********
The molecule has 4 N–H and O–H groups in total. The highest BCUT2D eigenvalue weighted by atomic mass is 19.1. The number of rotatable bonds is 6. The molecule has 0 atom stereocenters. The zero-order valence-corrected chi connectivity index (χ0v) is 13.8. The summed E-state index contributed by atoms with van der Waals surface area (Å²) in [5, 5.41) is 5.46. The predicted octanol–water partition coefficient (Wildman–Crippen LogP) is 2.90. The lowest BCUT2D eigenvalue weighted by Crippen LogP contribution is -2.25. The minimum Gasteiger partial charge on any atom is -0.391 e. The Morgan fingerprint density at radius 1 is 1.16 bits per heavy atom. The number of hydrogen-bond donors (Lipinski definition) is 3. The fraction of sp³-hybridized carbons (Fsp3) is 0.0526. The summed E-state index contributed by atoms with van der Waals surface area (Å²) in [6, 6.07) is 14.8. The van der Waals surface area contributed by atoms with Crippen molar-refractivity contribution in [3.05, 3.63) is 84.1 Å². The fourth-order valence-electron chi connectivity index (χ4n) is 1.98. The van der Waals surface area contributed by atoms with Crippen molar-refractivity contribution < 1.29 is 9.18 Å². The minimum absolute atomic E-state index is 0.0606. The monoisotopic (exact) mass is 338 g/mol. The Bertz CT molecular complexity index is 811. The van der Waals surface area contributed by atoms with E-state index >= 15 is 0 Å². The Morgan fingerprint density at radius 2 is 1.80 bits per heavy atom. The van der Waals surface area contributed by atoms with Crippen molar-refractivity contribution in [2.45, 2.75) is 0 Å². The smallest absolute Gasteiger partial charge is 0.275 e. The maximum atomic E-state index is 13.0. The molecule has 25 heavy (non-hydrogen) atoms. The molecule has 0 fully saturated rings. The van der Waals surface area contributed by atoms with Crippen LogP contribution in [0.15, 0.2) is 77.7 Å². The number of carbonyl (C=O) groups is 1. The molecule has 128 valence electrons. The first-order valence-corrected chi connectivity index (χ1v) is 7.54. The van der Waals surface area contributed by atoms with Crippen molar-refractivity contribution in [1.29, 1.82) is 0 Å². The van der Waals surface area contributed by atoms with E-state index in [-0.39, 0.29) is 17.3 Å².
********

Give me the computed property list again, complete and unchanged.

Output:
The molecule has 4 N–H and O–H groups in total. The highest BCUT2D eigenvalue weighted by atomic mass is 19.1. The number of rotatable bonds is 6. The molecule has 0 atom stereocenters. The zero-order valence-corrected chi connectivity index (χ0v) is 13.8. The summed E-state index contributed by atoms with van der Waals surface area (Å²) in [5, 5.41) is 5.46. The predicted octanol–water partition coefficient (Wildman–Crippen LogP) is 2.90. The lowest BCUT2D eigenvalue weighted by Crippen LogP contribution is -2.25. The minimum Gasteiger partial charge on any atom is -0.391 e. The Morgan fingerprint density at radius 1 is 1.16 bits per heavy atom. The number of hydrogen-bond donors (Lipinski definition) is 3. The fraction of sp³-hybridized carbons (Fsp3) is 0.0526. The summed E-state index contributed by atoms with van der Waals surface area (Å²) in [6, 6.07) is 14.8. The van der Waals surface area contributed by atoms with Crippen molar-refractivity contribution in [3.05, 3.63) is 84.1 Å². The fourth-order valence-electron chi connectivity index (χ4n) is 1.98. The van der Waals surface area contributed by atoms with Crippen molar-refractivity contribution < 1.29 is 9.18 Å². The minimum absolute atomic E-state index is 0.0606. The monoisotopic (exact) mass is 338 g/mol. The Bertz CT molecular complexity index is 811. The van der Waals surface area contributed by atoms with E-state index >= 15 is 0 Å². The Morgan fingerprint density at radius 2 is 1.80 bits per heavy atom. The van der Waals surface area contributed by atoms with Crippen molar-refractivity contribution in [2.45, 2.75) is 0 Å². The smallest absolute Gasteiger partial charge is 0.275 e. The maximum atomic E-state index is 13.0. The molecule has 25 heavy (non-hydrogen) atoms. The molecule has 0 fully saturated rings. The van der Waals surface area contributed by atoms with Crippen LogP contribution in [0.15, 0.2) is 77.7 Å². The number of carbonyl (C=O) groups is 1. The molecule has 128 valence electrons. The first-order valence-corrected chi connectivity index (χ1v) is 7.54. The van der Waals surface area contributed by atoms with Crippen molar-refractivity contribution in [1.29, 1.82) is 0 Å². The van der Waals surface area contributed by atoms with E-state index in [-0.39, 0.29) is 17.3 Å².